Despite the spread of web and distributed object technology, enterprise applications remain hard to build. Corba and other distributed-object based solutions require heavyweight investments of software on the desktop, and a fair amount of investment in the glue software. Web and e-mail are lightweight and pervasive, but currently used for document transport , not distributed computing. The goal in eGents is to adapt these transports to support distributed computations (specifically distributed agent computations), thus providing an agent platform that is useful, lightweight and leverages currently deployed technologies. In particular, eGents borrows the notion of agent communication languages as a messaging language from the agent world, and integrates it with email as a computational transport, XML as the enterprise EDI language, and java as the computational engine at the desktops.
To test our ideas, we are focusing on applications which benefit from
eGents leverage of the vast and pervasive email infrastructure, especially
those needing support for asynchronous and disconnected operations, message
queueing, firewall permeability, filtering, logging, and security.
The eGents framework is comprised of two types of agents: platform agents and task agents. Task agents are distributed java components that are wrapped using an agent wrapper framework so as to send, receive and respond to ACL messages. As their name indicates, they perform a particular task on a specific machine. Platform agents manage task agents, and mediate access to them. Task agents on a single machine are controlled by a per-machine platform agent which launches and terminates task agents (the task agents being threads executing as part of the platform agent process). Agent applications consist of communicating task agents that are dispersed across different machines (perhaps different administrative domains) across the WAN.
eGent task agents dispersed across a WAN communicate via a bi-level ACL bus using an email-based ACL bus between platform agents, and the JavaBeans protocol between a platform agent and a task agent, or two colocated task agents. ACL messages are addressed to a named task agent belonging to a specific platform agent, and each platform agent has a unique email address. The eGents framework converts the ACL performative into an XML document and emails it to the destination platform agent. The destination platform agent parses the XML ACL message into a java object, and forwards it to the local task agent using JavaBeans as a messaging protocol. Javabeans supports the observer design pattern whereby objects can subscribe to change events on other objects. Task agents use this to subscribe to changes in an ACL-mailbox object into which the platform agent stuffs incoming ACL messages.
The eGents ACL bus reuses standard Java, XML and email technology to build an ACL bus that has previously required proprietary KQML/FIPA ACL parsers and proprietary TCP/IP based transports. The use of XML as the EDI transport makes use of widely available XML parsers to parse the content at the receiving end, avoiding the engineering problems reported in some ACL-based agent efforts. JavaBeans provides similar benefits within a single machine.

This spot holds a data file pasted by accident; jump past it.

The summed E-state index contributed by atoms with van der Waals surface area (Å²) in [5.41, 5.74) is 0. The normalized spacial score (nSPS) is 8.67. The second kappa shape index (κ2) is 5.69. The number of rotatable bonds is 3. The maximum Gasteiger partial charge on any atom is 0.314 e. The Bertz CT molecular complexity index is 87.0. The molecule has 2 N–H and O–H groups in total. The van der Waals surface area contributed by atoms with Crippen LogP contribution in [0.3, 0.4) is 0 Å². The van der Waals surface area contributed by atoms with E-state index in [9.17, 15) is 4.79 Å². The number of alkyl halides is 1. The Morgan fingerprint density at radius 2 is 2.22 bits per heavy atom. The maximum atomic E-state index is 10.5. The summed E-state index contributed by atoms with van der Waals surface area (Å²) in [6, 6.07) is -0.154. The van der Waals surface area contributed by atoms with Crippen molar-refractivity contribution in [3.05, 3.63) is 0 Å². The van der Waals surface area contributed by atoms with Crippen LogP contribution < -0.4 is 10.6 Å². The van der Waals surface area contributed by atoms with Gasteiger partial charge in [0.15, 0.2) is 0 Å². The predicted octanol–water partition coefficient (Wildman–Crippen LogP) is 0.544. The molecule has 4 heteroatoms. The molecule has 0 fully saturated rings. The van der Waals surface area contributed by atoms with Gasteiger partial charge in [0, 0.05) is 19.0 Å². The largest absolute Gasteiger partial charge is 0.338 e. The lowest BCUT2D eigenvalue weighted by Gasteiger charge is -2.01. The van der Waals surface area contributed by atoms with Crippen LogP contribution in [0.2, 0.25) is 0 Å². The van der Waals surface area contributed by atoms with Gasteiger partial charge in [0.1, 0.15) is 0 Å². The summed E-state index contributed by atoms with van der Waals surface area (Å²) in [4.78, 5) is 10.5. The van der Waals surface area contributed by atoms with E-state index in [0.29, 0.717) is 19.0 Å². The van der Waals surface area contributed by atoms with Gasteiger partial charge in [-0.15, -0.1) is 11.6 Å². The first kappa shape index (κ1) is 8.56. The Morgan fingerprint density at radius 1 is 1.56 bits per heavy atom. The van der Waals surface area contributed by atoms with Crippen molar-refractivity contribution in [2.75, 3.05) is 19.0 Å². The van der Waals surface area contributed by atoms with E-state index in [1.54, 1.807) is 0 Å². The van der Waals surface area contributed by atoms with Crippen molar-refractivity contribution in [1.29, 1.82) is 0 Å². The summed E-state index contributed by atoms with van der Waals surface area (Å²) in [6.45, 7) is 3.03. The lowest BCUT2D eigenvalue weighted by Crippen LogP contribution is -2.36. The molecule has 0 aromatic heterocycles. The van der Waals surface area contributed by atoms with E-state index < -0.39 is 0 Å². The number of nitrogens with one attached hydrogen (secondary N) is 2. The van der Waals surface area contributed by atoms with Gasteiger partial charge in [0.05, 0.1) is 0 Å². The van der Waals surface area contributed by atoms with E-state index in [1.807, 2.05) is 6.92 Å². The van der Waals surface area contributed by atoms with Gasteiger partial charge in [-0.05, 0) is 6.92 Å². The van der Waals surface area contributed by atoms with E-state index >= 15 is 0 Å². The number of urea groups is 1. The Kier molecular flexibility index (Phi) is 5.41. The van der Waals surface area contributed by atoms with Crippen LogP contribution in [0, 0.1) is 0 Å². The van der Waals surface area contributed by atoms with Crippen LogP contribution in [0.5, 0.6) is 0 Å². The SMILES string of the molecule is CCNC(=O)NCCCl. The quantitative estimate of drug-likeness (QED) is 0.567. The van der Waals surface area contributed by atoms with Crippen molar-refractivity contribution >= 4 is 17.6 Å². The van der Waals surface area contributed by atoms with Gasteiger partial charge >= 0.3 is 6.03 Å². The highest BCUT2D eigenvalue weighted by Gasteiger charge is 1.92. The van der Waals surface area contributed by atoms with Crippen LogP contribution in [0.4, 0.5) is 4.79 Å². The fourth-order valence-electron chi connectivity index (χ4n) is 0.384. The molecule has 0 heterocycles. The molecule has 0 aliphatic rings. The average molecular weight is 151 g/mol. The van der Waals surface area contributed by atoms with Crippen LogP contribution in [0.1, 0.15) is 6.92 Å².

The agent wrapper framework uses a simple microscripting language to map ACL messages into sequences of method invocations on the java component that implements the agent. One microscript statement corresponds to one task agent and one kind of performative. Blocks of microscript statements collectively specify how a particular agent type would respond to all ACL performatives that it handles. A per-machine agentmap file maintains the microscripts for all task agent types that are supported by a platform agent. The microscripting language emphasizes simplicity and minimality over full function workflow capabilities. As we gain experience with component wrapping, we will add to the language or consider integrating with other workflow specification mechanisms.
Agent wrappers use Java's dynamic class loading and reflection capabilities to execute the performative implementation based on a microscript specification. The microscript interpreter parses the microscript, dynamically loads the associated java class object, and uses reflection to dynamically compose the method invocation string and to execute methods on this class object. Script-based wrappers offer the potential advantage that agent implementations can be dynamically changed in a running agent computation.
* Venu Vasudevan now works for Motorola Labs.
This research is sponsored by the Defense Advanced Research Projects
Agency and managed by Rome Laboratory under contract F30602-96-C-0330.
The views and conclusions contained in this document are those of the authors
and should not be interpreted as necessarily representing the official
policies, either expressed or implied of the Defense Advanced Research
Projects Agency, Rome Laboratory, or the United States Government.